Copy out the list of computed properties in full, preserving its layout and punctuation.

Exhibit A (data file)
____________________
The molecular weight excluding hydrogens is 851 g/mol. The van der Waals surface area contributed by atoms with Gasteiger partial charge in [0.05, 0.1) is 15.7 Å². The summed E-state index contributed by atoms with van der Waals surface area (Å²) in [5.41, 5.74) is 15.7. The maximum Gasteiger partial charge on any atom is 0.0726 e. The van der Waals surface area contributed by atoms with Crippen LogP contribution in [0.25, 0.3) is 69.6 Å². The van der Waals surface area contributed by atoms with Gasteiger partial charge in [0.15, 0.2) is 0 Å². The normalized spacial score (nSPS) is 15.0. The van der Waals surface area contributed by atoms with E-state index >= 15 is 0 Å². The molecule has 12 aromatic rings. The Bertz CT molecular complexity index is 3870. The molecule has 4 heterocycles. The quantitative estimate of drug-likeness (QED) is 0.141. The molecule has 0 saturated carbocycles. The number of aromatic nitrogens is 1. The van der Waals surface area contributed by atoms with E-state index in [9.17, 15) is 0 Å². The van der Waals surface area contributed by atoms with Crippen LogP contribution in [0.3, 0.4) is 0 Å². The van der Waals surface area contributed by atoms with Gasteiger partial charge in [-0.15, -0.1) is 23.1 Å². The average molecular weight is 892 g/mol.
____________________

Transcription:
The molecular weight excluding hydrogens is 851 g/mol. The van der Waals surface area contributed by atoms with Gasteiger partial charge in [0.05, 0.1) is 15.7 Å². The summed E-state index contributed by atoms with van der Waals surface area (Å²) in [5.41, 5.74) is 15.7. The maximum Gasteiger partial charge on any atom is 0.0726 e. The van der Waals surface area contributed by atoms with Crippen LogP contribution in [0.25, 0.3) is 69.6 Å². The van der Waals surface area contributed by atoms with Gasteiger partial charge in [0.15, 0.2) is 0 Å². The normalized spacial score (nSPS) is 15.0. The van der Waals surface area contributed by atoms with E-state index >= 15 is 0 Å². The molecule has 12 aromatic rings. The Bertz CT molecular complexity index is 3870. The molecule has 4 heterocycles. The quantitative estimate of drug-likeness (QED) is 0.141. The molecule has 0 saturated carbocycles. The number of aromatic nitrogens is 1. The van der Waals surface area contributed by atoms with E-state index in [9.17, 15) is 0 Å². The van der Waals surface area contributed by atoms with Crippen LogP contribution in [0.3, 0.4) is 0 Å². The van der Waals surface area contributed by atoms with Gasteiger partial charge in [-0.15, -0.1) is 23.1 Å². The average molecular weight is 892 g/mol.